Sprinting From The Start


A new year is like a 5K.

When the idea of a 5K is brought up, it’s typically because there’s a fundraiser that means something to you, you’re using it as an excuse to get in shape, or you have friends that peer pressured you into it.

You sign up with so much excitement that you find yourself posting photos on social media of your race number, your new shoes, your new outfit. You use captions like “let’s do this” or “watch out Columbus/Chicago/whatever city you’re in.”

The morning of the race your alarm goes off and you’re like 50/50 interested in doing it anymore. You ask yourself why you’re up so early on a weekend, why you got talked into this in the first place, why you ate so bad the night before, why you literally have to walk about 3.1 miles from your car to even get to the start line to run 3.1 more miles. But, once you get to the start line it feels so exciting.

You’re waiting with a bunch of other people on the same mission. Like January 1, you are standing in a group of people who are sharing a mission to improve their lives. You’re stretching out, you’re pinning on your number, you’re taking selfies, you’re saying “I’m going to run the whole thing,” you’re teeing up your favorite Kanye West song to start right when you put your foot over the start line.

And then it happens . . .

You trained for a 10 minute per mile pace, as did everyone around you, but they all take off sprinting. They are running at a pace like an elite athlete, so, naturally, you up your game. You are suddenly 3/4 of the way through your first mile and it’s only been 5 minutes. And for those first 5 minutes, you’re joyful. Everyone is packed tight around you. You look good in that new outfit. You can still hear the music they were playing at the start line over the music in your headphones.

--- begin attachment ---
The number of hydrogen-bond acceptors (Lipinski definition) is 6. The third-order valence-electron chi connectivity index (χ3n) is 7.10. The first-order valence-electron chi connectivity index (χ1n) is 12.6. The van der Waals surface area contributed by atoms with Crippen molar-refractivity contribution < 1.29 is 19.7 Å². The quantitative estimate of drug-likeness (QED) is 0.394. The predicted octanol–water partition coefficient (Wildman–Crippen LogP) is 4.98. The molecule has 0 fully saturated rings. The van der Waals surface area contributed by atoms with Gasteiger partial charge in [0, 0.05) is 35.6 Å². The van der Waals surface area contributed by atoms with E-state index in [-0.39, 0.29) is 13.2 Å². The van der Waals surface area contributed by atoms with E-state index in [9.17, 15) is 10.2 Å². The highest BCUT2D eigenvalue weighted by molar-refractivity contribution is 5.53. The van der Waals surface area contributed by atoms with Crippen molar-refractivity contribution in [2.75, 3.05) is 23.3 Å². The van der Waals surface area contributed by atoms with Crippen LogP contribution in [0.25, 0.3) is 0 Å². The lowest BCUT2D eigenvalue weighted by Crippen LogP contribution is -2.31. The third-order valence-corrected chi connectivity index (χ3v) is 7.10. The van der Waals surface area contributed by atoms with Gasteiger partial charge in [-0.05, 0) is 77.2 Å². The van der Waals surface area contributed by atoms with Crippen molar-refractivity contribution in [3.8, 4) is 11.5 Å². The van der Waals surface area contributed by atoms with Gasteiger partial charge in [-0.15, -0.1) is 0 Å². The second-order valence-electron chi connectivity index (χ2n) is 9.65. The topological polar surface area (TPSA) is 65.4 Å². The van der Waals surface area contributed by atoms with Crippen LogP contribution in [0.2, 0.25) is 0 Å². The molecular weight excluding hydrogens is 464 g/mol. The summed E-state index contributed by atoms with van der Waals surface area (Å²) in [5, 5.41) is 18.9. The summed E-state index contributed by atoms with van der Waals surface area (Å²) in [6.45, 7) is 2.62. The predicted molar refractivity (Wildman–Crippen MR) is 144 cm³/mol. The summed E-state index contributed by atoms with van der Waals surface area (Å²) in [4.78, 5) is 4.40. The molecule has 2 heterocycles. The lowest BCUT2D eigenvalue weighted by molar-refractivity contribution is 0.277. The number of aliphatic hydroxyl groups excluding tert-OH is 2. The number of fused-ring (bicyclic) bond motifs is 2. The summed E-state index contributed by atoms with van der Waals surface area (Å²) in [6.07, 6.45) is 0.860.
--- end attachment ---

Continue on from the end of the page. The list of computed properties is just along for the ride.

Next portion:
But, you’re not trained to run that fast.

Everyone starts to spread apart.

So you not only slow down to the pace you trained for, you walk.

Your heart-rate is so high, you can’t possibly get it back down to a manageable level. So, you decide to walk it in.

Not only are you walking it in, but now you’re pissed that you had to give up before the free water at mile marker 1.

You tell yourself you didn’t train well.

You mentally criticize the people around you.

You wonder how the 75-year-old that is running super slow just passed you.

You vow to never run a 5K again.

A new year can be so similar! Everyone starts sprinting from the start — but there’s only very few who are trained for that pace. There’s very few that can run under a 6 minute mile for that long. There’s very few that can eat perfect, workout every day, get promoted, keep their house perfectly organized, pursue all their hopes and dreams, and somehow keep up with a five-step skincare routine at night.

Go at your own pace.

Go at the pace that will have you still jogging over the finish line. Go at a pace you can still run after 3 miles — you may even want to race again. Go at a pace that you’re still bragging about your 2020 goals in December.

Don’t get caught up in the hype of the music at the starting line. Don’t try to keep up with the men in sleeveless shirts and women in Lululemon shorts.

Go. at. your. pace.

I will be out there with you. At my pace. Slow and steady . . . and consistent, until the end.